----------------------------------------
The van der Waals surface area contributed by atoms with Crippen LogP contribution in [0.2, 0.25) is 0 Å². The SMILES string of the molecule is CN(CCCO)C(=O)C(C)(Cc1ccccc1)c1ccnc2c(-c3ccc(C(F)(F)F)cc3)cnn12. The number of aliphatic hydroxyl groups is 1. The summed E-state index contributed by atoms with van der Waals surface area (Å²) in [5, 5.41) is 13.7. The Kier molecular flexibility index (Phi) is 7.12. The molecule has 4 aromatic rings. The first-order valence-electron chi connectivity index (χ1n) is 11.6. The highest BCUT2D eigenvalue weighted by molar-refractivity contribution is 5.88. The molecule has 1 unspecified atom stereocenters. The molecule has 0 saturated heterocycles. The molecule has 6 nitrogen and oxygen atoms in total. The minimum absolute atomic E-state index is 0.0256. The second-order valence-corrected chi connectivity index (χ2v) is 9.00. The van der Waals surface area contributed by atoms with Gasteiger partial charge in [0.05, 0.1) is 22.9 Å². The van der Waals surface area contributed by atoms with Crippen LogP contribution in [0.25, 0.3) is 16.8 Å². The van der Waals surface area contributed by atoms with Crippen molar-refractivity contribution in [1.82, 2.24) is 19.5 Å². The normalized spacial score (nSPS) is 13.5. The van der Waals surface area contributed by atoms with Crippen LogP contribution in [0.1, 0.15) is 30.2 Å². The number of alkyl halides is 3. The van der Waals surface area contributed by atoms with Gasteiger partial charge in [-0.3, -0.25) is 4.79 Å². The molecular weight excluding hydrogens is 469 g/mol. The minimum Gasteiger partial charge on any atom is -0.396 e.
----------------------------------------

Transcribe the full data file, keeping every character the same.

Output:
The van der Waals surface area contributed by atoms with Crippen LogP contribution in [0.2, 0.25) is 0 Å². The SMILES string of the molecule is CN(CCCO)C(=O)C(C)(Cc1ccccc1)c1ccnc2c(-c3ccc(C(F)(F)F)cc3)cnn12. The number of aliphatic hydroxyl groups is 1. The summed E-state index contributed by atoms with van der Waals surface area (Å²) in [5, 5.41) is 13.7. The Kier molecular flexibility index (Phi) is 7.12. The molecule has 4 aromatic rings. The first-order valence-electron chi connectivity index (χ1n) is 11.6. The highest BCUT2D eigenvalue weighted by molar-refractivity contribution is 5.88. The molecule has 1 unspecified atom stereocenters. The molecule has 0 saturated heterocycles. The molecule has 6 nitrogen and oxygen atoms in total. The minimum absolute atomic E-state index is 0.0256. The second-order valence-corrected chi connectivity index (χ2v) is 9.00. The van der Waals surface area contributed by atoms with Gasteiger partial charge in [0.05, 0.1) is 22.9 Å². The van der Waals surface area contributed by atoms with Crippen LogP contribution in [0.25, 0.3) is 16.8 Å². The van der Waals surface area contributed by atoms with Crippen molar-refractivity contribution in [1.82, 2.24) is 19.5 Å². The normalized spacial score (nSPS) is 13.5. The van der Waals surface area contributed by atoms with Crippen LogP contribution in [0.1, 0.15) is 30.2 Å². The number of alkyl halides is 3. The van der Waals surface area contributed by atoms with Gasteiger partial charge in [-0.3, -0.25) is 4.79 Å². The molecular weight excluding hydrogens is 469 g/mol. The minimum Gasteiger partial charge on any atom is -0.396 e.